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Mike Lieberman, CEO and Chief Revenue ScientistThu, Dec 15, 2016 10 min read

Prediction #7 — Inbound Sales Still Stuck In Neutral

Businesses Are Attacking Marketing First And Putting Improvements In The Sales Process As A Secondary Priority

Inbound Marketing and Inbound Sales AlignmentA lot has been written this year about improving the alignment between sales and marketing. But what are the challenges to making this a reality? Sales teams have historically been much less likely to change, much less accepting of new processes and present much bigger risks for organizations when it comes to introducing new methodologies.

Regardless of how many new sales enablement software tools roll out and how much people talk about sales enablement services, if company leadership isn’t ready to tackle this typically underperforming area, then there’s little to be done.

The challenge now becomes this: How do we help CEOs, VPs of sales, VPs of marketing and business owners realize the importance of a highly efficient sales process?

Which Comes First: Marketing Or Sales?

This is the right question, but it’s not always the easiest question to answer. Instead of attempting to guess at why people choose one over the other, let’s look at the three potential scenarios that represent the ways people attempt to deploy inbound sales strategy and inbound marketing strategy. You can apply these situations to your company.

Inbound Marketing First And Inbound Sales Second: This is the most common deployment option. Prospects regularly tell us, “get me leads first and then we’ll see about working with the sales team.” Or they identify marketing as the issue and sales as a non-issue, telling us, “we have a 50% close rate on leads, so get me more leads and we’ll be fine.” Whether that is accurate or not, this is the scenario we see most of the time.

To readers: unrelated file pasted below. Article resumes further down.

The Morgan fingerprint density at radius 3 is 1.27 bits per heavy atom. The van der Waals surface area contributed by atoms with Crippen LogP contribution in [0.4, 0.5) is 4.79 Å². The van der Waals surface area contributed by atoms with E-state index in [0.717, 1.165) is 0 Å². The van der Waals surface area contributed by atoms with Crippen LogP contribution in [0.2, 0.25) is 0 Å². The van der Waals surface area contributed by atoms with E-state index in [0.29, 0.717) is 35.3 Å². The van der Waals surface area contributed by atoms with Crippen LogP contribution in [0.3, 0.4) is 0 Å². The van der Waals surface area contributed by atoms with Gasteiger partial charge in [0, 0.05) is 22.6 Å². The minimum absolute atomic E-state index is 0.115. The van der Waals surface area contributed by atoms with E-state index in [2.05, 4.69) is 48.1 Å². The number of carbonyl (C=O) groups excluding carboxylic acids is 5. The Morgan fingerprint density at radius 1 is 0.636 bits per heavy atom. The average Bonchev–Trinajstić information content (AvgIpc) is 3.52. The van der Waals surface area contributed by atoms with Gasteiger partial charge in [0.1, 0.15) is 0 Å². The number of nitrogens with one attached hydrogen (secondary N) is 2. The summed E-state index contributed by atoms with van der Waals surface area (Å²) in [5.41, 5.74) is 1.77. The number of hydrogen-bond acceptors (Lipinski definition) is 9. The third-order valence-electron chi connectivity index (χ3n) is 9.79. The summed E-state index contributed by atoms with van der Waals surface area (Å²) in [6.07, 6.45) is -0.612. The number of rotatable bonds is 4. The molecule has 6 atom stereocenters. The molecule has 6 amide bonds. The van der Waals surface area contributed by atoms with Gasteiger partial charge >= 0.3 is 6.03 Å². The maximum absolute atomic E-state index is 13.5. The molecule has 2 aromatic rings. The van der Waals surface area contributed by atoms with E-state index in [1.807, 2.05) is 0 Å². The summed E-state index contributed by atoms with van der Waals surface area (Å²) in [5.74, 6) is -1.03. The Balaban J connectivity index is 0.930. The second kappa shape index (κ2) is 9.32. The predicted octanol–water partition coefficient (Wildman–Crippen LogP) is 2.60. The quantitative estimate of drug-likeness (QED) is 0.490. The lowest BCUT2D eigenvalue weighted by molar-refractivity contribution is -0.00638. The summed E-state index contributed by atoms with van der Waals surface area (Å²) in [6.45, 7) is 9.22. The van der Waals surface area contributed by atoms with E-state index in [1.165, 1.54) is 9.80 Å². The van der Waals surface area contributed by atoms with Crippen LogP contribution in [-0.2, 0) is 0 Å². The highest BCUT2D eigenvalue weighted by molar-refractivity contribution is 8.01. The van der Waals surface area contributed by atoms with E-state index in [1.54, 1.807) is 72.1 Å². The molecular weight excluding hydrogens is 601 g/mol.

You should know that this scenario almost always produces a situation where the leads start coming in and sales is not equipped to close them. This leads to conversations about the marketing not impacting the revenue. It also uncovers the inherent inefficiencies in the sales organization that have been overlooked for years.

Our theory around why people opt to start with marketing and worry about sales later has a lot to do with risk. It’s a lower-risk proposition to attempt to upgrade marketing with inbound marketing and leave sales as is, then mess around with sales and leave marketing where it is. The thought is that if we can generate more leads, more new customers will fall out of the bottom of the funnel even if our sales process is spotty.